A collective fuzzy feeling is settling by now over the homes of TV viewers plugged into Nickelodeon and the idiosyncratic, lovable--and very human--behavior of the Muppets.
The furry inventions of the late puppeteer Jim Henson are back and critics are doing handstands about the revival that began two weeks ago. Though "The Muppet Show" had one rerun on TNT after its 1976-1981 production in London ended, it's the show's appearance on Nickelodeon that's caught both an old and new audience's attention.
"The Henson company, the Henson name and the Muppet characters were one of those unique things in entertainment," says Herb Scannell, senior vice president of programming for the cable network. "For parents, it means quality. For kids, it means fun."
With its vaudevillian staging, complete with cranky and ecstatic audience members, "The Muppet Show" offers irreverent, campy fun the whole family can enjoy.
The Muppets had no trouble booking their show or filling the theater. The stars came out in droves, including Elton John, George Burns, Steve Martin, Diana Ross, Julie Andrews, Carol Burnett, Candice Bergen, Linda Ronstadt, Harry Belafonte, Ethel Merman and George Burns. None of the stars minded chiding--or being chided by--Jim Henson's foam-and-fabric creations.
With emcee Kermit the Frog at the mike, the Muppets--Henson's own name for his combination puppets and marionettes--made much merry. The syndicated show spawned three feature films and an animated program called "The Muppet Babies."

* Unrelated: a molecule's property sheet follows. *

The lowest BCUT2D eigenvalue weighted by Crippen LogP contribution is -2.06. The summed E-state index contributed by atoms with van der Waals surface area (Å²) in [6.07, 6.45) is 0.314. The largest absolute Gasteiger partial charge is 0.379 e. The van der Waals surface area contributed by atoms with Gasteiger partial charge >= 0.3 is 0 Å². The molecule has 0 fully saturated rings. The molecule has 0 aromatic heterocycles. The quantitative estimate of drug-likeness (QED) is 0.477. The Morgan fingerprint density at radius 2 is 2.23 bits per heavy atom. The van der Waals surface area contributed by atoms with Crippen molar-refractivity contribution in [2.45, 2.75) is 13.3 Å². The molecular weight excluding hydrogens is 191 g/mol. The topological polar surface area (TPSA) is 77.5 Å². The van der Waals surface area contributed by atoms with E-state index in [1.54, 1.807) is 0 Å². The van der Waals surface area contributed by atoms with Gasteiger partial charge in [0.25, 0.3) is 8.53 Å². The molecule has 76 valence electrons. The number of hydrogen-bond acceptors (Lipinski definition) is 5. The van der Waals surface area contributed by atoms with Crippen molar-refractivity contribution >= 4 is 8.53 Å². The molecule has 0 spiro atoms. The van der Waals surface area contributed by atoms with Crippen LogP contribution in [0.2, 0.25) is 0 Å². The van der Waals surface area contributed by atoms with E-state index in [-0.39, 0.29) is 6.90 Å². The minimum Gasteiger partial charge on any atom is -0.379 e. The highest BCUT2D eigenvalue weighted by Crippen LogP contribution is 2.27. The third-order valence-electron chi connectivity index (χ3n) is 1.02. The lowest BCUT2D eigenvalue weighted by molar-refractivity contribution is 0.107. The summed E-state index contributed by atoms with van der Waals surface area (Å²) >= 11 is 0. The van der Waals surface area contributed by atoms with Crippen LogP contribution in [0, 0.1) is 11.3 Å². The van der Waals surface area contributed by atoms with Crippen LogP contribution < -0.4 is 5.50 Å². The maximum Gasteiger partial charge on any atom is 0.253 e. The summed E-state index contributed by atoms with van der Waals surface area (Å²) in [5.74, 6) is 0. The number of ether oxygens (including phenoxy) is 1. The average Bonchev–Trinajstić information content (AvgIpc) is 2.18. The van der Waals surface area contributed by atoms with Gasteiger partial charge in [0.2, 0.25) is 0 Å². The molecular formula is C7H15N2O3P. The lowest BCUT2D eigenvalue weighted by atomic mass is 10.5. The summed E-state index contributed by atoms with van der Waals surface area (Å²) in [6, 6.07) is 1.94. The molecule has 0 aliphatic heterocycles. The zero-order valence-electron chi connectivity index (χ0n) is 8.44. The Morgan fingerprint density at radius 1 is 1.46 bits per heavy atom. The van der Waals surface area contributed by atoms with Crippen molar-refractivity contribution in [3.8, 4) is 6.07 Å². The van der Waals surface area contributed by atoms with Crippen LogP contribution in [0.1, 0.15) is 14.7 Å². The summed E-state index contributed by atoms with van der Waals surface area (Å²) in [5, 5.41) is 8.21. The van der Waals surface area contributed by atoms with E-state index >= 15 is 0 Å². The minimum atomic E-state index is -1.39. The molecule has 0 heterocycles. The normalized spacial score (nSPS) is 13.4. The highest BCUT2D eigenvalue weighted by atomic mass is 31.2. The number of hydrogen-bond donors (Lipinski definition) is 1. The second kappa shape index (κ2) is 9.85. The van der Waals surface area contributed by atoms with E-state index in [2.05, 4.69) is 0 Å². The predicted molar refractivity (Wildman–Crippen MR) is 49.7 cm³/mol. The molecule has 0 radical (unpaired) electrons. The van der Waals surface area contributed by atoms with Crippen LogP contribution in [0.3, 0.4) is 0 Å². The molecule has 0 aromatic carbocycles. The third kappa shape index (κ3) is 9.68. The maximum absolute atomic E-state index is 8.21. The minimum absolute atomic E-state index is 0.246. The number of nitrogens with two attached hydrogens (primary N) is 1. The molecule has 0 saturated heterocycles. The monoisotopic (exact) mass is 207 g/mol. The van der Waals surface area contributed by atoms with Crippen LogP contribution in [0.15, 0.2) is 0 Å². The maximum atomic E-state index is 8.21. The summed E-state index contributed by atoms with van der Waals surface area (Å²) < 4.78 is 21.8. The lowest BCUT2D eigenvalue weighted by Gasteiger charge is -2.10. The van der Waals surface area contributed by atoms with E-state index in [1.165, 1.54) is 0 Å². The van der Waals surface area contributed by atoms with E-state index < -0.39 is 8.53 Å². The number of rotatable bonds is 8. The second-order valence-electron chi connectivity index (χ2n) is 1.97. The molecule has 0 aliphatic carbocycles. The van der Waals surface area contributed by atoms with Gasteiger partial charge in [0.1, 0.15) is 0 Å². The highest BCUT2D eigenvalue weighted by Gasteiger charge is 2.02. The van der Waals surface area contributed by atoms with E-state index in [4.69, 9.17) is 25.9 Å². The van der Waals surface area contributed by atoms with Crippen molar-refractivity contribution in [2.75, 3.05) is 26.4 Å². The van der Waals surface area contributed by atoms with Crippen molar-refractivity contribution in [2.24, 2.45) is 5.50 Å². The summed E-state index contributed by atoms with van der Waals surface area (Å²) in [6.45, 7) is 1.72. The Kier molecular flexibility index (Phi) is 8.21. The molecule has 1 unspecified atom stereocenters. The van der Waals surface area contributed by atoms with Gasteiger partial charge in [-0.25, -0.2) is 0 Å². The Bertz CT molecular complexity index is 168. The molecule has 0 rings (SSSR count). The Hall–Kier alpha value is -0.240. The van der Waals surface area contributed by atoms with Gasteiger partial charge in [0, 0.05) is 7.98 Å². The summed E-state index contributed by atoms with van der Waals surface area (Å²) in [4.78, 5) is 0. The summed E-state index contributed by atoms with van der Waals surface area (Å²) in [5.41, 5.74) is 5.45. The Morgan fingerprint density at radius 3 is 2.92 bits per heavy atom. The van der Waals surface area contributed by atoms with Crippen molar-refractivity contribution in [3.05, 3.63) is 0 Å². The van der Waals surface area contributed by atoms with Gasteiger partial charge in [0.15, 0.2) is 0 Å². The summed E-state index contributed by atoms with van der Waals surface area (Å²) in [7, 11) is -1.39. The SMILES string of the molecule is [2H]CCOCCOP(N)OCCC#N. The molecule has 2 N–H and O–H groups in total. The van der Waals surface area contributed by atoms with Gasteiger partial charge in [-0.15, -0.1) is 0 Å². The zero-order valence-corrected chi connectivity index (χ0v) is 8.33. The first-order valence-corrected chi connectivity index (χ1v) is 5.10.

There was comedy, singing and dancing. Popular and standard tunes were given a new edge. Look for Kermit again belting out "Lydia, O Lydia, The Ta-tooed Lady."
The show's appeal was universal. At one time it had an estimated 235 million viewers in 100 countries.
Explains Scannell: "The adult guest stars were a way for parents to get the humor, which was both sophisticated and simple, with the slapstick stuff. That humor appealed to parents. Kids were attracted to the physicality of the show and were amazed by the Muppetry."
Nickelodeon is presenting 65 of the original 120 episodes, airing them daily at 11:30 a.m. and 7:30 p.m.
"It's important that this show is airing in two slots," says Scannell. "The kids watching during Nick Jr. are typically a very young audience, and that's very meaningful. They will be attracted to the puppetry. Parents look at it as the kind of thing that TV does well."
The early evening airing, which was the show's original time slot, is equally important to Nick. "The show was created for and is the perfect 7:30 p.m. show," Scannell adds. "This was meant to be a time of transition to prime time, when kids and parents are together, where kids could bring their parents to TV or visa versa. Not like all the tabloid shows on now."
The animated "Muppet Babies" will remain in its 11 a.m. time slot, thus creating the "Jim Henson Muppet Hour" during the "Nick Jr." time period between 9 a.m. and 2 p.m.
"The Muppet Show" airs weekdays at 11:30 a.m. and 7:30 p.m. on Nickelodeon.